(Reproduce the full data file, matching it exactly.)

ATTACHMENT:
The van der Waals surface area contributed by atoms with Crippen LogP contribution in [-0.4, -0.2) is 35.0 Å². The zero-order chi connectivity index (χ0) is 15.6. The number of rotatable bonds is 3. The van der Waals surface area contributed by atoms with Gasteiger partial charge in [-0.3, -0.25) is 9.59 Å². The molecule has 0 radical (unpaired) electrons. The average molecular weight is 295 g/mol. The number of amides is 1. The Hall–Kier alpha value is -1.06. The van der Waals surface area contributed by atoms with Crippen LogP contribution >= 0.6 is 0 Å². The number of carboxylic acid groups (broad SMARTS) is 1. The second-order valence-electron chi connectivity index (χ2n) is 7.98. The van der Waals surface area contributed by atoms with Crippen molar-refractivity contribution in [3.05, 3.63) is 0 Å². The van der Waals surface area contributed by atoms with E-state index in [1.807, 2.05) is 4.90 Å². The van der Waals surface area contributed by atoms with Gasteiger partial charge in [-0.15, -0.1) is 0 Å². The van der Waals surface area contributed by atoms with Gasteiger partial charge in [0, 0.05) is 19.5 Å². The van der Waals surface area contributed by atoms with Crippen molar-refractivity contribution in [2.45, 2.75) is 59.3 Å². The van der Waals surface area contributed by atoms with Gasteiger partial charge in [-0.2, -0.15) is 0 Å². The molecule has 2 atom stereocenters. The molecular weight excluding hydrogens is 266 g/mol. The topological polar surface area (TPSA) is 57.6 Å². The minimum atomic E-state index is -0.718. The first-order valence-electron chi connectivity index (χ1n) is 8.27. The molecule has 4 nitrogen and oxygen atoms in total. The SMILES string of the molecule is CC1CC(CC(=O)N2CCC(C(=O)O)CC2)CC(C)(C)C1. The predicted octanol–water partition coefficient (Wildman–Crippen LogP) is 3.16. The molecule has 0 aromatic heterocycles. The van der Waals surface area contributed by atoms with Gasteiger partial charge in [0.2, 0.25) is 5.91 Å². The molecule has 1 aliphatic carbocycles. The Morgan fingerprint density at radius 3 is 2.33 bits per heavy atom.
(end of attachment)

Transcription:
The van der Waals surface area contributed by atoms with Crippen LogP contribution in [-0.4, -0.2) is 35.0 Å². The zero-order chi connectivity index (χ0) is 15.6. The number of rotatable bonds is 3. The van der Waals surface area contributed by atoms with Gasteiger partial charge in [-0.3, -0.25) is 9.59 Å². The molecule has 0 radical (unpaired) electrons. The average molecular weight is 295 g/mol. The number of amides is 1. The Hall–Kier alpha value is -1.06. The van der Waals surface area contributed by atoms with Crippen LogP contribution >= 0.6 is 0 Å². The number of carboxylic acid groups (broad SMARTS) is 1. The second-order valence-electron chi connectivity index (χ2n) is 7.98. The van der Waals surface area contributed by atoms with Crippen molar-refractivity contribution in [3.05, 3.63) is 0 Å². The van der Waals surface area contributed by atoms with E-state index in [1.807, 2.05) is 4.90 Å². The van der Waals surface area contributed by atoms with Gasteiger partial charge in [-0.15, -0.1) is 0 Å². The van der Waals surface area contributed by atoms with Gasteiger partial charge in [0, 0.05) is 19.5 Å². The van der Waals surface area contributed by atoms with Crippen molar-refractivity contribution in [2.45, 2.75) is 59.3 Å². The van der Waals surface area contributed by atoms with Gasteiger partial charge in [-0.2, -0.15) is 0 Å². The molecule has 2 atom stereocenters. The molecular weight excluding hydrogens is 266 g/mol. The topological polar surface area (TPSA) is 57.6 Å². The minimum atomic E-state index is -0.718. The first-order valence-electron chi connectivity index (χ1n) is 8.27. The molecule has 4 nitrogen and oxygen atoms in total. The SMILES string of the molecule is CC1CC(CC(=O)N2CCC(C(=O)O)CC2)CC(C)(C)C1. The predicted octanol–water partition coefficient (Wildman–Crippen LogP) is 3.16. The molecule has 0 aromatic heterocycles. The van der Waals surface area contributed by atoms with Gasteiger partial charge in [0.2, 0.25) is 5.91 Å². The molecule has 1 aliphatic carbocycles. The Morgan fingerprint density at radius 3 is 2.33 bits per heavy atom.